I always find myself thinking of something to jot down while in a meeting or on a panel, so I like to carry something with me for notes. Otherwise I end up using my phone, which comes off as rude.

7. Newsletter Sign Up Sheet

This is one of the single most effective pieces of marketing. I always pack a stack of print outs with my newsletter’s title, and lines for people to write their names and emails. It gives shy fans something to do while I’m signing their books, and gives me loyal new subscribers - win win.

8. Professional Attire

Whether attending an event for the purposes of promotion, education, or networking it’s best to dress up rather than down.

9. Layers and Folding Tote

Convention centers and hotels have notoriously tricky atmospheres. It’s usually worth lugging around a light jacket, cardigan, or shawl. I find a folding tote also works wonders, as it’s also good for all the extra bits that I shed or accumulate throughout the day.

10. Save Yourself, Save Others

Someone will love you for one or all of the following:
  • Individually wrapped toothpicks
  • Tissues
  • Breath mints (If someone offers you a breath mint ALWAYS take it. They’re trying to tell you something.)
  • Pain killers and other useful over-the-counter meds (like activated charcoal)
  • Snacks

And there you have it, I hope this has been helpful and I hope to see you at a future author gathering!

Hope to see you at RWA Nationals in Denver or WorldCon in San Jose in 2018! Both are great author conventions.

Find more of her posts featuring travel resources for authors on her website.

She also has a podcast all about travel hacking tips and tricks called 20 Minute Delay.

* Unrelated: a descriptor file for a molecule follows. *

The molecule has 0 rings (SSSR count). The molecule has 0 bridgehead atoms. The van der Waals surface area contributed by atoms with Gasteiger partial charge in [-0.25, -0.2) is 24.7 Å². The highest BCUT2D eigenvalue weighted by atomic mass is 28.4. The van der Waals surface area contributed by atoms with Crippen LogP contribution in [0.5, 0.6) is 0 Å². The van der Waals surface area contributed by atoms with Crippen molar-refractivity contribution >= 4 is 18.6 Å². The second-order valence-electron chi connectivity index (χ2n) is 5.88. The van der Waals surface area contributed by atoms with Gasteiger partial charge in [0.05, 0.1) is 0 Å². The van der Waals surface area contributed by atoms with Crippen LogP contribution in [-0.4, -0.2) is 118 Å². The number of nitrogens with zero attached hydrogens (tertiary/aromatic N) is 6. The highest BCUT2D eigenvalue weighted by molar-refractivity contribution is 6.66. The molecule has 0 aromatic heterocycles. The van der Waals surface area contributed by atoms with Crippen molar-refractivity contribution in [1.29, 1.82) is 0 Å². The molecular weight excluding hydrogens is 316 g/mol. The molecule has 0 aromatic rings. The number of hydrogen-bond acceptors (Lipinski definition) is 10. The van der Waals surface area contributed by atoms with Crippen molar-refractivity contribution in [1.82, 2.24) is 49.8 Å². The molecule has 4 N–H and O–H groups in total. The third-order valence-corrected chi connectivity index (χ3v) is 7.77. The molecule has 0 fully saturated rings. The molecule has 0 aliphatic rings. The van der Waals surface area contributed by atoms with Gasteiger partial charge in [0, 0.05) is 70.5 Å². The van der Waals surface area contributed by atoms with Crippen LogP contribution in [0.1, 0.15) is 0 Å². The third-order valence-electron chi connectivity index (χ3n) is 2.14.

About The Sumage Solution

Can a gentle werewolf heal the heart of a smart-mouthed mage?

NYT bestseller Gail Carriger, writing as G. L. Carriger, presents an offbeat gay romance in which a sexy werewolf with a white knight complex meets a bad boy mage with an attitude problem. Sparks (and other things) fly.

Max fails everything – magic, relationships, life. So he works for DURPS (the DMV for supernatural creatures) as a sumage, cleaning up other mages’ messes. The job sucks and he’s in no mood to cope with redneck biker werewolves. Unfortunately, there’s something oddly appealing about the huge, muscled Beta visiting his office for processing.

Bryan AKA Biff (yeah, he knows) is gay but he’s not out. There’s a good chance Max might be reason enough to leave the closet, if he can only get the man to go on a date. Everyone knows werewolves hate mages, but Bryan is determined to prove everyone wrong, even the mage in question.

Amazon | Barnes & Noble | iTunes | Indie Bound |

3 comments:

  1. Great tips! Thanks for sharing!

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  2. An excellent list. Is a "name tent" just your name on a piece of paper (or laminate or other stronger material) folded in half to stand up on the table in front of you?

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  3. Wonderful and useful tips! I have a convention weekend coming up and this had added a few "Must takes" for me.

    ReplyDelete